Halloween bars in NYC
Inside the long-anticipated Brooklyn outpost of film-geek haven Alamo Drafthouse, you’ll find a hallway lined with all sorts of grotesque curiosities: death masks, model fetuses and even monkey skeletons. But walk through and you’ll find that the macabre is served with a side of cocktails. The theater’s house bar is modeled after 19th-century panoptica attractions and displays many relics of that era from Berlin wax-house Castans Panopticum.
Once a rest stop for wayward audience members wandering through Sleep No More, the McKittrick Hotel opened this theatrical cocktail parlor to the public for postshow tippling. The velvet-curtained bar—littered with comedy-tragedy masks and playing cards—is menuless, pouring out made-to-order cocktails while a rotating cast of live entertainers perform for the crowd.
The storefront is unassuming enough. That is, until an actor-cum-doorman in Beetlejuice garb lunges out as if you just uttered his name thrice, doing a shoddy Michael Keaton while ushering you inside Beetle House, a boozy homage to all things Tim Burton. Like its fun-loving sibling, the narrow barroom is splashed with Instagram-ready memorabilia, from Sweeney Todd–style surgical instruments to metal-leg wall sculptures to framed Winona Ryder caricatures.
Step back in time to 18th-century England at this gastropub, which features flaming lanterns and exposed-wood beams that elicit all the eerie medieval feels. Try one of their macabre-named versions of classic cocktails with varied tapas dishes.
She to he: “If you’re married, we can try the back room.” Everything is bordello red, including the velvet trim on the bar that would make for a very BDSM Halloween date. Drinks have names like Hot Lips and Good Wood. Smooth R&B beats add fuel to the flame. Just another night at Madame X.
Dangling chandeliers, pressed-tin ceilings and a fireplace decorate this Victorian-inspired spot that wouldn't be out of place in a haunted house. Cozy up with a date on the red velvet couches or chat with pals over rounds of draft beers and mixed drinks.
This is one of the oldest bars in New York, and it has the antique furnishings, creaky floorboards and ancient wood to prove it. But there are spookier aspects of this downtown watering hole than just cobwebs and dust. Fraunces, a national historic landmark, is frequently included on lists of the most haunted buildings in New York. See if you can summon more than just shots—five different people (and two cats) have died within its walls over the years.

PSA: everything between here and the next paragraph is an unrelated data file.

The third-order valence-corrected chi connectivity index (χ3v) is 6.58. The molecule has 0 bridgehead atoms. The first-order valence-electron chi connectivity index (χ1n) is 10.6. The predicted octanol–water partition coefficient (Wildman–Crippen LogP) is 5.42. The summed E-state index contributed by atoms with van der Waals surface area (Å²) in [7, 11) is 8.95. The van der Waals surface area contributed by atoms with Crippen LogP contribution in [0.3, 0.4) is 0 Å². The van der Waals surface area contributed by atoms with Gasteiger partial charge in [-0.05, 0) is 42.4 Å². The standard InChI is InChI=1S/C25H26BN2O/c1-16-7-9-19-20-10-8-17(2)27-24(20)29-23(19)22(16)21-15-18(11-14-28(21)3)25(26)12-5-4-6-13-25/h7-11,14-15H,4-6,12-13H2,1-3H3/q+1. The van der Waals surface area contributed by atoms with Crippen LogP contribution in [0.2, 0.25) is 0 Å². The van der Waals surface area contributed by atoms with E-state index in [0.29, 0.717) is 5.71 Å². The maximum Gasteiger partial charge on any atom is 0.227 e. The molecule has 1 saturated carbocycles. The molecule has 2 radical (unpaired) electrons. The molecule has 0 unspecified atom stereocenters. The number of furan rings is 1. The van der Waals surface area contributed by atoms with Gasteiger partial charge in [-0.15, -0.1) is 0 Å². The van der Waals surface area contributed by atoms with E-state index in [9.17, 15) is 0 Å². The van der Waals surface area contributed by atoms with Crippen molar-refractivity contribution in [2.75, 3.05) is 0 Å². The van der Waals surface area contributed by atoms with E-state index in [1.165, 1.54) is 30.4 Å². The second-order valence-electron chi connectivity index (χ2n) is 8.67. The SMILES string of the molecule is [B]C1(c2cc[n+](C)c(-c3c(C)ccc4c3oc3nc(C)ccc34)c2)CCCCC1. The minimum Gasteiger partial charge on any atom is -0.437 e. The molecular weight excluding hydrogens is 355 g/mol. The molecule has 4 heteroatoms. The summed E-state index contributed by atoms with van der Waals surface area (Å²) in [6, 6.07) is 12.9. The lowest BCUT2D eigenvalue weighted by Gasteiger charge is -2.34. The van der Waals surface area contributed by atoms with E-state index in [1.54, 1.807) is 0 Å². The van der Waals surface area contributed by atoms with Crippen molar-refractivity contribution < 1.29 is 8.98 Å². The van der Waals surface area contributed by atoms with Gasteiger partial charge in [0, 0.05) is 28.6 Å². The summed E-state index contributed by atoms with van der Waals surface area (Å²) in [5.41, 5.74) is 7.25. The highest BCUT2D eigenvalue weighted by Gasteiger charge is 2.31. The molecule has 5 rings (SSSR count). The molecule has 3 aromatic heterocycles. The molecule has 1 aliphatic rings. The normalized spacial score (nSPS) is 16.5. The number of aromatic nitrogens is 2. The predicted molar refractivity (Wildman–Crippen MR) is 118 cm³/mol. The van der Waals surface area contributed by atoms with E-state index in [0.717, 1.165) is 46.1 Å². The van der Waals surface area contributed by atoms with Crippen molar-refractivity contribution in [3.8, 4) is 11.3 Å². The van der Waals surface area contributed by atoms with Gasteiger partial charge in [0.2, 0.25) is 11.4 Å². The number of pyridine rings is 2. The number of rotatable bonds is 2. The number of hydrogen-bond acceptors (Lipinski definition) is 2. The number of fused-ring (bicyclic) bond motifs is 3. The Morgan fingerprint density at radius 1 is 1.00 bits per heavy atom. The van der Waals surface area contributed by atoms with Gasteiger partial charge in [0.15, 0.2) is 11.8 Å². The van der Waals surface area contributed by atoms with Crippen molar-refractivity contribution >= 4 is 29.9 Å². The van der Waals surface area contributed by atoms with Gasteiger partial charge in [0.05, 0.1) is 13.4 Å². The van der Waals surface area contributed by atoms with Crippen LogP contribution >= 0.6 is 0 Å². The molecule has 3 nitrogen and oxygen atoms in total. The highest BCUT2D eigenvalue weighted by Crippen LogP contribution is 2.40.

The narrow rooms of this Brooklyn bar are reminiscent of a Sleep No More chamber, adorned with oversize double-starburst mirrors, a collage of yellow-paged open books lining the walls, old-world potion bottles and women’s vanity knickknacks strewn on counters. Slinky nods to its illicit past (the space was a former brothel) include a red light bulb hanging above the doorway and a bona fide canopy bed in a back room.
The inside of this subterranean metal dive glows like the burning flames of hell; but don’t worry, it’s just the foreboding din of red twinkle lights. Grab a seat next to one of the resident skeletons, tip back a PBR, put some Cannibal Corpse on the jukebox, and toast the undead.
The tiny, low-lit antechamber in this speakeasy is similar to the tricked-out waiting rooms inside Disney World rides: Outfitted with exposed–chipped-brick walls, arched entryways and hanging candles, the haunted-house–esque space has few stools. Once you enter the main room, you'll be greeted with steampunk-chic touches of shiny blue booths, industrial piping and rows of Edison bulbs.